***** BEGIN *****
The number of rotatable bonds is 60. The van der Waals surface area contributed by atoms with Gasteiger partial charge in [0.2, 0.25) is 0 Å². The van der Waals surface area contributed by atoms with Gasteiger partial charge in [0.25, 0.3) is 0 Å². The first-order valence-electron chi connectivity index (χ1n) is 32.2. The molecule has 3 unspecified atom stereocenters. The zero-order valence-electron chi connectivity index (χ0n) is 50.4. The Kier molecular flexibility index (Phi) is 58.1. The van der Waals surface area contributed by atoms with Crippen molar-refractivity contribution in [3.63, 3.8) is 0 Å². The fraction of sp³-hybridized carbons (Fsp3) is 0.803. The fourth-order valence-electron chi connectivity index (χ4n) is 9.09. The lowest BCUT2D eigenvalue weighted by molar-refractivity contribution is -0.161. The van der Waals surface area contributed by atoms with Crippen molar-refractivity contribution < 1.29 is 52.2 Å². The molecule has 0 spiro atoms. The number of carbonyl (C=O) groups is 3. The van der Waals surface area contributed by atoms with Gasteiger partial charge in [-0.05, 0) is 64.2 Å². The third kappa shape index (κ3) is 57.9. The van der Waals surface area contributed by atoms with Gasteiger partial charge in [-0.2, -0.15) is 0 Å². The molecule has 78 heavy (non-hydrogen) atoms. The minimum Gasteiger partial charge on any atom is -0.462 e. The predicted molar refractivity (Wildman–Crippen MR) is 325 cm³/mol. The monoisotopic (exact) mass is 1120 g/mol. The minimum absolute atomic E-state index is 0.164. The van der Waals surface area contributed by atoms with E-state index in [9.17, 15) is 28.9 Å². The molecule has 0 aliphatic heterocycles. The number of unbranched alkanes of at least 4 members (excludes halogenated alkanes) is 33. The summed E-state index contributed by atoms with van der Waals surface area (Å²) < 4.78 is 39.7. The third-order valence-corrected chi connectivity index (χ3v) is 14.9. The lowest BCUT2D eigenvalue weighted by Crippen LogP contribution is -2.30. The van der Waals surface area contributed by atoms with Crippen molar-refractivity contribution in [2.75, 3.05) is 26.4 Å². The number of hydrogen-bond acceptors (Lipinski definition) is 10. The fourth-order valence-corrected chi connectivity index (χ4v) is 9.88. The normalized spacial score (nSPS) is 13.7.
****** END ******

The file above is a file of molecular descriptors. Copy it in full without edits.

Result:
The number of rotatable bonds is 60. The van der Waals surface area contributed by atoms with Gasteiger partial charge in [0.2, 0.25) is 0 Å². The van der Waals surface area contributed by atoms with Gasteiger partial charge in [0.25, 0.3) is 0 Å². The first-order valence-electron chi connectivity index (χ1n) is 32.2. The molecule has 3 unspecified atom stereocenters. The zero-order valence-electron chi connectivity index (χ0n) is 50.4. The Kier molecular flexibility index (Phi) is 58.1. The van der Waals surface area contributed by atoms with Crippen molar-refractivity contribution in [3.63, 3.8) is 0 Å². The fraction of sp³-hybridized carbons (Fsp3) is 0.803. The fourth-order valence-electron chi connectivity index (χ4n) is 9.09. The lowest BCUT2D eigenvalue weighted by molar-refractivity contribution is -0.161. The van der Waals surface area contributed by atoms with Crippen molar-refractivity contribution < 1.29 is 52.2 Å². The molecule has 0 spiro atoms. The number of carbonyl (C=O) groups is 3. The van der Waals surface area contributed by atoms with Gasteiger partial charge in [-0.05, 0) is 64.2 Å². The third kappa shape index (κ3) is 57.9. The van der Waals surface area contributed by atoms with Gasteiger partial charge in [-0.2, -0.15) is 0 Å². The molecule has 78 heavy (non-hydrogen) atoms. The minimum Gasteiger partial charge on any atom is -0.462 e. The predicted molar refractivity (Wildman–Crippen MR) is 325 cm³/mol. The monoisotopic (exact) mass is 1120 g/mol. The minimum absolute atomic E-state index is 0.164. The van der Waals surface area contributed by atoms with E-state index in [9.17, 15) is 28.9 Å². The molecule has 0 aliphatic heterocycles. The number of unbranched alkanes of at least 4 members (excludes halogenated alkanes) is 33. The summed E-state index contributed by atoms with van der Waals surface area (Å²) < 4.78 is 39.7. The third-order valence-corrected chi connectivity index (χ3v) is 14.9. The lowest BCUT2D eigenvalue weighted by Crippen LogP contribution is -2.30. The van der Waals surface area contributed by atoms with Crippen molar-refractivity contribution in [2.75, 3.05) is 26.4 Å². The number of hydrogen-bond acceptors (Lipinski definition) is 10. The fourth-order valence-corrected chi connectivity index (χ4v) is 9.88. The normalized spacial score (nSPS) is 13.7.